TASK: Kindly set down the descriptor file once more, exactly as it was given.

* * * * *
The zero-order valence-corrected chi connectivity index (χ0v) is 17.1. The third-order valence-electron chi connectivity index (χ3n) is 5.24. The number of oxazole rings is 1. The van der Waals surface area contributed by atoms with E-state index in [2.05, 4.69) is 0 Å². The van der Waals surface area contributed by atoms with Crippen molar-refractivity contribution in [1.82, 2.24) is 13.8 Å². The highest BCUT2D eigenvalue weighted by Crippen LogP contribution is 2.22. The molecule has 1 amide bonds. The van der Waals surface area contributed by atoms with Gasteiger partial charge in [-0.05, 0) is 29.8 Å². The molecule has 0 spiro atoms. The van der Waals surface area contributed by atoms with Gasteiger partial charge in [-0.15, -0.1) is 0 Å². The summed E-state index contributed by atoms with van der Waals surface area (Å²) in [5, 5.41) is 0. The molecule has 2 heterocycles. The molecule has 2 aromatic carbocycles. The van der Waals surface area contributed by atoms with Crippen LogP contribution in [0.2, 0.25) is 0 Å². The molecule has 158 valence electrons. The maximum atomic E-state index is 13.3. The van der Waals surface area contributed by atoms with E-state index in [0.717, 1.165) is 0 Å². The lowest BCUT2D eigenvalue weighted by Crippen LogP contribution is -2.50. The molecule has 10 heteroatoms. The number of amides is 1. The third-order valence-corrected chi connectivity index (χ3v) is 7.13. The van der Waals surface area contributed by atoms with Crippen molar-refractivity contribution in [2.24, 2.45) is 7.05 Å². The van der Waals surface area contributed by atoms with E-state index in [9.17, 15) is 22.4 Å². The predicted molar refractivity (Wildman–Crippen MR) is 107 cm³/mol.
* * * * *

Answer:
The zero-order valence-corrected chi connectivity index (χ0v) is 17.1. The third-order valence-electron chi connectivity index (χ3n) is 5.24. The number of oxazole rings is 1. The van der Waals surface area contributed by atoms with E-state index in [2.05, 4.69) is 0 Å². The van der Waals surface area contributed by atoms with Crippen molar-refractivity contribution in [1.82, 2.24) is 13.8 Å². The highest BCUT2D eigenvalue weighted by Crippen LogP contribution is 2.22. The molecule has 1 amide bonds. The van der Waals surface area contributed by atoms with Gasteiger partial charge in [-0.05, 0) is 29.8 Å². The molecule has 0 spiro atoms. The van der Waals surface area contributed by atoms with Gasteiger partial charge in [-0.15, -0.1) is 0 Å². The summed E-state index contributed by atoms with van der Waals surface area (Å²) in [5, 5.41) is 0. The molecule has 2 heterocycles. The molecule has 2 aromatic carbocycles. The van der Waals surface area contributed by atoms with Crippen LogP contribution in [0.2, 0.25) is 0 Å². The molecule has 158 valence electrons. The maximum atomic E-state index is 13.3. The van der Waals surface area contributed by atoms with E-state index in [0.717, 1.165) is 0 Å². The lowest BCUT2D eigenvalue weighted by Crippen LogP contribution is -2.50. The molecule has 10 heteroatoms. The number of amides is 1. The third-order valence-corrected chi connectivity index (χ3v) is 7.13. The van der Waals surface area contributed by atoms with Crippen molar-refractivity contribution in [2.24, 2.45) is 7.05 Å². The van der Waals surface area contributed by atoms with E-state index in [9.17, 15) is 22.4 Å². The predicted molar refractivity (Wildman–Crippen MR) is 107 cm³/mol.